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Gravity is the tendency of objects with mass to accelerate toward each other.

Newton's law of universal gravitation states the following:

   Every point mass attracts every other point mass by a force directed along the line connecting the two. This force is proportional to the product of the masses and inversely proportional to the square of the distance between them:
   F = - G M m / r2


   F is the magnitude of the gravitational force between the two point masses
   G is the gravitational constant
   M is the mass of the first point mass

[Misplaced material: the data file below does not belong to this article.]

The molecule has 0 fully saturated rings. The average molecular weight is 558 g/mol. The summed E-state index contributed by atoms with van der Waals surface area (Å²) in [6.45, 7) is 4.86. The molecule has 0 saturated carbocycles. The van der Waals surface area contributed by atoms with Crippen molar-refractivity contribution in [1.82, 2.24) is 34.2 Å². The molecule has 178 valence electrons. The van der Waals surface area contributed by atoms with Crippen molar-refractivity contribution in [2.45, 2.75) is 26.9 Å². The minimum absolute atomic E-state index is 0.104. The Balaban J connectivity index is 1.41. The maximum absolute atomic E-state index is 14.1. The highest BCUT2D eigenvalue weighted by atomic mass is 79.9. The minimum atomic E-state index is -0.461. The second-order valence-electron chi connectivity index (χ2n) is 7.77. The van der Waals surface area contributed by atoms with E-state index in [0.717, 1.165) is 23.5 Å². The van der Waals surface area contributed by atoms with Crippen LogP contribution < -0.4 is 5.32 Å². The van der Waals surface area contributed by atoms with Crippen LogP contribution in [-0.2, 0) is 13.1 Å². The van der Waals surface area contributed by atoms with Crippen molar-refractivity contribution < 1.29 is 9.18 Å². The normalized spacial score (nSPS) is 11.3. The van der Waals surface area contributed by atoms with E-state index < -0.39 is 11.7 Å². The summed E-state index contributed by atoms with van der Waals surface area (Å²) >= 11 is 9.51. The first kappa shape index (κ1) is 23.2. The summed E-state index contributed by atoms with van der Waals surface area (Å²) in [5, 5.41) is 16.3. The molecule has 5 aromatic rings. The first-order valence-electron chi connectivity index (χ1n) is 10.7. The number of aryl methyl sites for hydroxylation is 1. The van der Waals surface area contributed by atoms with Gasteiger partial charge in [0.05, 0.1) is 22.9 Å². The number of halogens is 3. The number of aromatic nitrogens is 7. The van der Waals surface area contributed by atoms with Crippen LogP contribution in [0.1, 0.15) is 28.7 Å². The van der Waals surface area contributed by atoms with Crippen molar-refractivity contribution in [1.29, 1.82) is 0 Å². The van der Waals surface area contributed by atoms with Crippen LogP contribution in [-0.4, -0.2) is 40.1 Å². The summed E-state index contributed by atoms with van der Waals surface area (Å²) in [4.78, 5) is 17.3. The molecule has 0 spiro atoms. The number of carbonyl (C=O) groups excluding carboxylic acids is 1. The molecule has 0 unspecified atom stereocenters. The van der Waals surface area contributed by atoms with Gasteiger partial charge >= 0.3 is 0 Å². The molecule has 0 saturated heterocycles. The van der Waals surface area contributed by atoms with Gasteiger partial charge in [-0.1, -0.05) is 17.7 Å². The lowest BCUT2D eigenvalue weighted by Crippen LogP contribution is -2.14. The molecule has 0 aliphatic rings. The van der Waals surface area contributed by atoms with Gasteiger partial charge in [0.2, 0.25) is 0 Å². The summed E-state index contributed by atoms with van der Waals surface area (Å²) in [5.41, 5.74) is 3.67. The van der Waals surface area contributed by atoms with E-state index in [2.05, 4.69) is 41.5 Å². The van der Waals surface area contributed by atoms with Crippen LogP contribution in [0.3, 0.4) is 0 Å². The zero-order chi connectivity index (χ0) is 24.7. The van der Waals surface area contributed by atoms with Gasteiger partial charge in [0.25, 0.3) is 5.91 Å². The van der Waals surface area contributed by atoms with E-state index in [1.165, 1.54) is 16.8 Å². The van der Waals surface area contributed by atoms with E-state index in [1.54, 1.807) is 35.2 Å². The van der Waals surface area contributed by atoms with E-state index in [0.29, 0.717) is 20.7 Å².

m is the mass of the second point mass
   r is the distance between the two point masses

Assuming SI units, F is measured in Newtons (N), M and m in kilograms (kg), r in metres (m), and Newton's gravitational constant G is approximately equal to 6.67 × 10−11 N m2 kg−2 (Newtons times metres-squared per kilogram-squared).

It can be seen that the force F is always negative. This sign convention is consistent with its electromagnetic equivalent Coulomb's Law, where a positive force means repulsion between two charges.

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